Pandemic: The Story of the 1918 Flu
How the flu pandemic of 100 years ago affected every corner of the world.
Professor John Oxford, one of the world’s leading virologists, looks at how the 1918-19 flu pandemic affected every corner of the world. Over 50 million people died in the three outbreaks which hit in 1918 and 1919. It is one of the most devastating pandemics in history and to this day scientists are still trying to pin point its origins in the hope of learning lessons for fighting such catastrophic epidemics in the future.
More people died in the so called ‘Spanish Flu’ of 100 years ago, than perished in World War One. It even killed more than the bubonic plague, yet in many parts of the world it is virtually forgotten about.
We hear how otherwise healthy soldiers returning safely from war would be dead within three or four days, how whole families would be wiped out in a week and how the authorities in different parts of the world struggled to cope with looking after the sick and burying their dead on such a huge scale.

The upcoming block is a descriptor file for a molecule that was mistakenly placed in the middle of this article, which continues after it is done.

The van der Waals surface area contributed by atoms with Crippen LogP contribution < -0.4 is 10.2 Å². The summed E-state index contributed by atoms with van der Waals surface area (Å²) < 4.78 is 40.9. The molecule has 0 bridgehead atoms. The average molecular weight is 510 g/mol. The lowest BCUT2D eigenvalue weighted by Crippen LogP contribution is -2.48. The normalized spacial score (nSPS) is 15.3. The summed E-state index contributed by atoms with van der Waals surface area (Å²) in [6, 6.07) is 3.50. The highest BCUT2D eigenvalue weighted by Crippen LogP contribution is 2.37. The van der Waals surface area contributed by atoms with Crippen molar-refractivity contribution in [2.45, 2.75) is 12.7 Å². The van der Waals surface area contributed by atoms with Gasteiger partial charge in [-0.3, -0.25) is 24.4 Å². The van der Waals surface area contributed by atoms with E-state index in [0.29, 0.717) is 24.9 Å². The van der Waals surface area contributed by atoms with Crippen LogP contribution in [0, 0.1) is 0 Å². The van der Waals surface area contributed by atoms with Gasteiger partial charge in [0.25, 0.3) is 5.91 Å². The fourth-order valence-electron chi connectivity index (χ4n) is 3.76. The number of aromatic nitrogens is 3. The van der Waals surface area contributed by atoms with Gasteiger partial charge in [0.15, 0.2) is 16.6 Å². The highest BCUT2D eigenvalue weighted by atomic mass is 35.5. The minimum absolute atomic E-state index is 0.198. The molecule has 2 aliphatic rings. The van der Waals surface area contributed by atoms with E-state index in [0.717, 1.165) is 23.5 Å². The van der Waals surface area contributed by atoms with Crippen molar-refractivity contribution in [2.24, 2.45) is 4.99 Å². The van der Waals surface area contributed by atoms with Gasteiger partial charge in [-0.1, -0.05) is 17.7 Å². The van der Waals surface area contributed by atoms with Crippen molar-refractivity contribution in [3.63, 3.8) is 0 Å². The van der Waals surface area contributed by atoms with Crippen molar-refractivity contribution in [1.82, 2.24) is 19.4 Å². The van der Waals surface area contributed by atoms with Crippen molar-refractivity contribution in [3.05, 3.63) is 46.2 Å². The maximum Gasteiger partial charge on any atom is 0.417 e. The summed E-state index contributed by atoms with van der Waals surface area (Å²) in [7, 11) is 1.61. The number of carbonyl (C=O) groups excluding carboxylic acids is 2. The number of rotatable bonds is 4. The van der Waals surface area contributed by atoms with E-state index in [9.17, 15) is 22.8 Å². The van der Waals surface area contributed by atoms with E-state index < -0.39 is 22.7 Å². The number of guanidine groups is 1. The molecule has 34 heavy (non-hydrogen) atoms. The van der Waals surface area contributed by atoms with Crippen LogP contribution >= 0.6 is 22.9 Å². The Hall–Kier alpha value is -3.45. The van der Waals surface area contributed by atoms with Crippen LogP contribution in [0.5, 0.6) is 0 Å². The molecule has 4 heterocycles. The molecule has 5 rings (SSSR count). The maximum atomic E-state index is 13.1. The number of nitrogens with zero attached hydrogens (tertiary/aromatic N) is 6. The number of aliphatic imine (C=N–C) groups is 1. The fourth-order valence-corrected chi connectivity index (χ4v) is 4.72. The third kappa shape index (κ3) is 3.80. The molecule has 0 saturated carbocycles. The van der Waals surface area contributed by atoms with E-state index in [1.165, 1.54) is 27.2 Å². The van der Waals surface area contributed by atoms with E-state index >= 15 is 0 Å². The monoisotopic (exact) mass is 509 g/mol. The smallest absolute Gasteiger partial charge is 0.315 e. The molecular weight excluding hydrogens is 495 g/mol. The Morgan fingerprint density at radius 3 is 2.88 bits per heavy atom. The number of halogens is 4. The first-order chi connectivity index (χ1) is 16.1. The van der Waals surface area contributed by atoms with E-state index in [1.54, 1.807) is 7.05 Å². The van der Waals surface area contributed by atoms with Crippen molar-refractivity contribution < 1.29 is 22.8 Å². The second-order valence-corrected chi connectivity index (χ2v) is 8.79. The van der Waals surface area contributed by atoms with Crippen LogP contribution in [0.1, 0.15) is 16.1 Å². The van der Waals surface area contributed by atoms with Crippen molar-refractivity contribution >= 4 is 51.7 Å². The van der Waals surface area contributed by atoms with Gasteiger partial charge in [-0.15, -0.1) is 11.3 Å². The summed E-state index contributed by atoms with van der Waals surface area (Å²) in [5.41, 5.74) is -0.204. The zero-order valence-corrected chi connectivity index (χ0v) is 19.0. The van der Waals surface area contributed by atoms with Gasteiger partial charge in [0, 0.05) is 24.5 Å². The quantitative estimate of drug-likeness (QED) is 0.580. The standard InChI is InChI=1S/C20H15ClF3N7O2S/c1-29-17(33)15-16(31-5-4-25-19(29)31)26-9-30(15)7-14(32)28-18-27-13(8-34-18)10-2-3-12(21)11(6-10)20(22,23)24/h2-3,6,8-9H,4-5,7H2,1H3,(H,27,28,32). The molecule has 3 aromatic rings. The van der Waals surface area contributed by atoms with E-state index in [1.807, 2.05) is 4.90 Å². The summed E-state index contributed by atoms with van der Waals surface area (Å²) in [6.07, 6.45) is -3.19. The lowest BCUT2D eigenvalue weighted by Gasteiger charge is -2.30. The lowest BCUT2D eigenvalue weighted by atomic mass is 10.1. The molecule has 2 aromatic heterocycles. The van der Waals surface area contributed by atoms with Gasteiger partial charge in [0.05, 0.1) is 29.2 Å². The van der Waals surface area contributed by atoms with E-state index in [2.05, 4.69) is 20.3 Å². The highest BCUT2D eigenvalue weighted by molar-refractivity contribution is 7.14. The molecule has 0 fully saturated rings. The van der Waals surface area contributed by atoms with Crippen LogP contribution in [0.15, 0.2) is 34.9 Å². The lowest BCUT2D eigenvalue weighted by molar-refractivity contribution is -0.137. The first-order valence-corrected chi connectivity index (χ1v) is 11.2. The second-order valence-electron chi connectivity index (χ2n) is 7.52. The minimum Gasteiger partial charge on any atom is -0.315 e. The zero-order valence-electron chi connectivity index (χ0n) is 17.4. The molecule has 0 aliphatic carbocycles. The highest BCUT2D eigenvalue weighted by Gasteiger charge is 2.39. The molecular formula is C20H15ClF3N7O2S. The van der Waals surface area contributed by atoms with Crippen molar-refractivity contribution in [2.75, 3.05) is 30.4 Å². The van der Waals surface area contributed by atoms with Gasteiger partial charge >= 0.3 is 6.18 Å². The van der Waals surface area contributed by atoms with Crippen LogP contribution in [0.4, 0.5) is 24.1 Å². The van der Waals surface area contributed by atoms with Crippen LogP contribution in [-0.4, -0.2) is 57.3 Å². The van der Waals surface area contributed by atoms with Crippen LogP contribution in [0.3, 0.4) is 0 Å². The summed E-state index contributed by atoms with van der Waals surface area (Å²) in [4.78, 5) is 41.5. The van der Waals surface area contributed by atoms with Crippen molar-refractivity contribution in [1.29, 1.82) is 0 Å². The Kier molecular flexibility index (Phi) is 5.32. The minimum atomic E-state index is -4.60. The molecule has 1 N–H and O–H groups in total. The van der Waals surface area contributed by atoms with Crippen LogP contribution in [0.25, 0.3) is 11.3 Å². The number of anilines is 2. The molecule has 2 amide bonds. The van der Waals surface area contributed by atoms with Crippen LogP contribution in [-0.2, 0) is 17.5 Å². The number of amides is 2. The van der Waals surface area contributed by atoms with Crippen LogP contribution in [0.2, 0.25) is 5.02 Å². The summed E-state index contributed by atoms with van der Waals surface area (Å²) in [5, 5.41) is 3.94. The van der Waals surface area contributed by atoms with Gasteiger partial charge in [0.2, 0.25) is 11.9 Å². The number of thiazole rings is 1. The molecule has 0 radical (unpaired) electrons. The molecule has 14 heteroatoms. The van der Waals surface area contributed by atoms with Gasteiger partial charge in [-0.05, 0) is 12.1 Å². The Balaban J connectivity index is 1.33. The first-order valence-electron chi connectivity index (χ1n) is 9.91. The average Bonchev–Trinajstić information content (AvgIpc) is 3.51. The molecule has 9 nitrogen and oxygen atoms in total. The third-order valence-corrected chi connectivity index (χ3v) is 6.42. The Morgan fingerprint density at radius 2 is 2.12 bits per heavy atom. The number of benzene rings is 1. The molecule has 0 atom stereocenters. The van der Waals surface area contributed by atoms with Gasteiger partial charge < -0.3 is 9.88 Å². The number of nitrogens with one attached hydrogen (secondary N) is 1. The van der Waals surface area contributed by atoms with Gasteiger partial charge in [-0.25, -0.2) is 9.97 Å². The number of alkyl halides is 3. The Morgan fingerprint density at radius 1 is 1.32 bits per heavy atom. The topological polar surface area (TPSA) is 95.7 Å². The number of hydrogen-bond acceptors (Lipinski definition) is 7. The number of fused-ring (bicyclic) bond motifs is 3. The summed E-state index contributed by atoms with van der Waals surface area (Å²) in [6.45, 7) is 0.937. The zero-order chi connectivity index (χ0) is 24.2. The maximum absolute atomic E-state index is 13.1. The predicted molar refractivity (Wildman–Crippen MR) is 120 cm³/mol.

John looks through the archives and traces its emergence and spread through every continent. We hear real and dramatised testimony from people who lived through it (some still alive today) in countries like South Africa, Britain, France, America and New Zealand. He present his own hypothesis, gleaned from years of work in the area, on where it may have all begun and how we might prevent it from happening again.
Producer: Ashley Byrne
(Photo: Nurses care for victims of an influenza epidemic outdoors amidst canvas tents during an outdoor fresh air cure in Lawrence, Massachusetts, 1918. Credit: Hulton Archive/Getty Images)